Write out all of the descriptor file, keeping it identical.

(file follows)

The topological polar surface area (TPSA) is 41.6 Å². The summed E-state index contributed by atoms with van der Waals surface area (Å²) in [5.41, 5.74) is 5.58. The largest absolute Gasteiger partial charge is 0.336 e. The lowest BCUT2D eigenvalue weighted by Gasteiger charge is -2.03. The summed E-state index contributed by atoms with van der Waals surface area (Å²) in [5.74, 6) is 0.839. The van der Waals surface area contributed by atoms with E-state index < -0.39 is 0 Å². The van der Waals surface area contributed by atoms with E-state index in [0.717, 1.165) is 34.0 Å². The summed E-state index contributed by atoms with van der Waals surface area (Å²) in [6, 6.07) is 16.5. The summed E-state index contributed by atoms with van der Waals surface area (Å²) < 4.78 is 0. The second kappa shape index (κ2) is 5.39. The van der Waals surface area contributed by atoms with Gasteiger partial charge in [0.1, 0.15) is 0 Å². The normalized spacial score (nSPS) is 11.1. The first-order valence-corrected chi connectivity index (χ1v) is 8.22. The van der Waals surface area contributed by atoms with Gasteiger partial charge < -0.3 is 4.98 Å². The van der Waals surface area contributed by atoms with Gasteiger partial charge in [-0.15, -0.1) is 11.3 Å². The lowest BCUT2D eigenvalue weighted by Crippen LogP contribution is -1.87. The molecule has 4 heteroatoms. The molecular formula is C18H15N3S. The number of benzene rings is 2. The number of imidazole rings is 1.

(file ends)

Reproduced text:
The topological polar surface area (TPSA) is 41.6 Å². The summed E-state index contributed by atoms with van der Waals surface area (Å²) in [5.41, 5.74) is 5.58. The largest absolute Gasteiger partial charge is 0.336 e. The lowest BCUT2D eigenvalue weighted by Gasteiger charge is -2.03. The summed E-state index contributed by atoms with van der Waals surface area (Å²) in [5.74, 6) is 0.839. The van der Waals surface area contributed by atoms with E-state index < -0.39 is 0 Å². The van der Waals surface area contributed by atoms with E-state index in [0.717, 1.165) is 34.0 Å². The summed E-state index contributed by atoms with van der Waals surface area (Å²) in [6, 6.07) is 16.5. The summed E-state index contributed by atoms with van der Waals surface area (Å²) < 4.78 is 0. The second kappa shape index (κ2) is 5.39. The van der Waals surface area contributed by atoms with Gasteiger partial charge in [0.1, 0.15) is 0 Å². The normalized spacial score (nSPS) is 11.1. The first-order valence-corrected chi connectivity index (χ1v) is 8.22. The van der Waals surface area contributed by atoms with Gasteiger partial charge < -0.3 is 4.98 Å². The van der Waals surface area contributed by atoms with Gasteiger partial charge in [-0.15, -0.1) is 11.3 Å². The lowest BCUT2D eigenvalue weighted by Crippen LogP contribution is -1.87. The molecule has 4 heteroatoms. The molecular formula is C18H15N3S. The number of benzene rings is 2. The number of imidazole rings is 1.